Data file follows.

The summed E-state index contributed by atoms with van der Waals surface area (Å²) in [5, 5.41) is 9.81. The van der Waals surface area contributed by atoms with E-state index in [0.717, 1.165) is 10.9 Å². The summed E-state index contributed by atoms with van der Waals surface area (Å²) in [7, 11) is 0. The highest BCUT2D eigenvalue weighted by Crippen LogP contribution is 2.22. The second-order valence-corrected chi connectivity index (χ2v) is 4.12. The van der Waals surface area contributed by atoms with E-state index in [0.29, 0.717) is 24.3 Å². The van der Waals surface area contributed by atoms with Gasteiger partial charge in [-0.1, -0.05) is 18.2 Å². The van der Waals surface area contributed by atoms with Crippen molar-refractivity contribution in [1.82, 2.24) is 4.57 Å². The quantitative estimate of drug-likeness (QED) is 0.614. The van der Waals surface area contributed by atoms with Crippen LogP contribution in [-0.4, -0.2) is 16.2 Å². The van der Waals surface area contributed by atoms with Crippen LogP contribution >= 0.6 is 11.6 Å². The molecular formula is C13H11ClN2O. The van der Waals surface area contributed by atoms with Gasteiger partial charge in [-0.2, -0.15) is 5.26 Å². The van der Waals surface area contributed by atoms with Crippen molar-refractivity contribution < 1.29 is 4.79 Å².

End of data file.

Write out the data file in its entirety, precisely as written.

The summed E-state index contributed by atoms with van der Waals surface area (Å²) in [5, 5.41) is 9.81. The van der Waals surface area contributed by atoms with E-state index in [0.717, 1.165) is 10.9 Å². The summed E-state index contributed by atoms with van der Waals surface area (Å²) in [7, 11) is 0. The highest BCUT2D eigenvalue weighted by Crippen LogP contribution is 2.22. The second-order valence-corrected chi connectivity index (χ2v) is 4.12. The van der Waals surface area contributed by atoms with E-state index in [0.29, 0.717) is 24.3 Å². The van der Waals surface area contributed by atoms with Gasteiger partial charge in [-0.1, -0.05) is 18.2 Å². The van der Waals surface area contributed by atoms with Crippen molar-refractivity contribution in [1.82, 2.24) is 4.57 Å². The quantitative estimate of drug-likeness (QED) is 0.614. The van der Waals surface area contributed by atoms with Crippen LogP contribution in [-0.4, -0.2) is 16.2 Å². The van der Waals surface area contributed by atoms with Crippen LogP contribution >= 0.6 is 11.6 Å². The molecular formula is C13H11ClN2O. The van der Waals surface area contributed by atoms with Gasteiger partial charge in [-0.2, -0.15) is 5.26 Å². The van der Waals surface area contributed by atoms with Crippen molar-refractivity contribution < 1.29 is 4.79 Å².